A new bill would give Baltimore residents the option to get a city ID card, allowing access to recreation centers, libraries and even the ability to open a bank account.
Sponsor Councilman Brandon Scott said this bill started with Baltimore City Public School students.
"Now the school system is issuing IDs that they can use on the bus and once we pass this legislation, they can use this ID to get their library cards, you know Pratt Library, to gain access to a rec. center of Baltimore City as well," he said.
Scott said this could save the city money, by issuing only one, universal, card instead of three or four to each student.
"Homeless people are never going to have the documentation needed to get a state ID and when you talk about victims of domestic violence, a young woman who's been beaten by her husband and she ran away in the middle of the night. You're never going back to that house to get the information needed to get a state ID because you simply don't and shouldn't have to do that," Scott said.
He added recently released criminals and illegal immigrants would also benefit from the card.
"A lot of focus is on the immigrant population because of the President Elect. While that is a very important part of this, for me, we need to protect the immigrants that we have here, we have to protect the refugees that we have here," Scott said.
The card would also cut down on arrests, according to Scott, saying many people are arrested simply because they don't have a valid ID.
To get an ID, Baltimore residents can provide an array of information to the city. A few options are any valid U.S. ID, Social Security Number, Passport, Visa, a utility bill, or lease agreement.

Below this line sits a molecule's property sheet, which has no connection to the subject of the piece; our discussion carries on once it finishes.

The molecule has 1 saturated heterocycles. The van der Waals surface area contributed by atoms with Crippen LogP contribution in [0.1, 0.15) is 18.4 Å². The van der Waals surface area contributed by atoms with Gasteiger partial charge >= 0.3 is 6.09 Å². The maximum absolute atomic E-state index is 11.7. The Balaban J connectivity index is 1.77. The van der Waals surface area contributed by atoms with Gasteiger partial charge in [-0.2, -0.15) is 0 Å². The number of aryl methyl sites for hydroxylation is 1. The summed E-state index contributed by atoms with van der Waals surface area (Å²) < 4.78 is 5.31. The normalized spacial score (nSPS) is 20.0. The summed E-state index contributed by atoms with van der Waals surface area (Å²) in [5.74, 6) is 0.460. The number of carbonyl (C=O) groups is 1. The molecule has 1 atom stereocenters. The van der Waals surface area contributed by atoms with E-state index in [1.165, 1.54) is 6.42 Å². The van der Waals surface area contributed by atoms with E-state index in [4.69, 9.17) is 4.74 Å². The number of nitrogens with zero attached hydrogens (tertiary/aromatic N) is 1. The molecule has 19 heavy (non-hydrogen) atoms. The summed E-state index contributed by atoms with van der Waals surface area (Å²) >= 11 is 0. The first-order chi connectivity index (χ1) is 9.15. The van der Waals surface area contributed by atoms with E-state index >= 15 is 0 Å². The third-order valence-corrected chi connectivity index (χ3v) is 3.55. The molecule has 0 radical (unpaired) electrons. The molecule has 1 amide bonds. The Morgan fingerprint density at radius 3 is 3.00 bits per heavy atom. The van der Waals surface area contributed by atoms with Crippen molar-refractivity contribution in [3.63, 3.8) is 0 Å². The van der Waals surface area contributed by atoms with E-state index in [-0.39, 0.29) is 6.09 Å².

One group against the bill, the Federation For American Immigration Reform, said these cards make it easier for illegal immigrants to get services. FAIR Media Director Ira Mehlman said this bill "seems to be primarily geared toward illegal aliens in Baltimore," and provides false identification with information the city can't verify.
Scott said the city will do its due diligence in verifying the information provided, if the bill passes. He said the information residents provide will then be destroyed once a card is issued, to protect the resident.
"We will not be collecting people's information and trying to do big brother with it," Scott said.
Mehlman said that is directly against the laws of the federal government, and would interfere with deportation efforts.
In Maryland, several groups, like CASA, ACLU, and the Mayor herself, support this bill. Scott said he is confident it will pass when the vote on Monday, Dec. 5 takes place.
From there, it will take about a year to implement the cards, according to Scott. He said the city is working to create discounts with stores to encourage more people to get the card, and he's working on making the card MTA applicable.
"There are so many people who need services and can't access them primarily because of identification," Mayor Stephanie Rawlings-Blake said in support of the card.
If approved, this could be the last bill the mayor signs into law.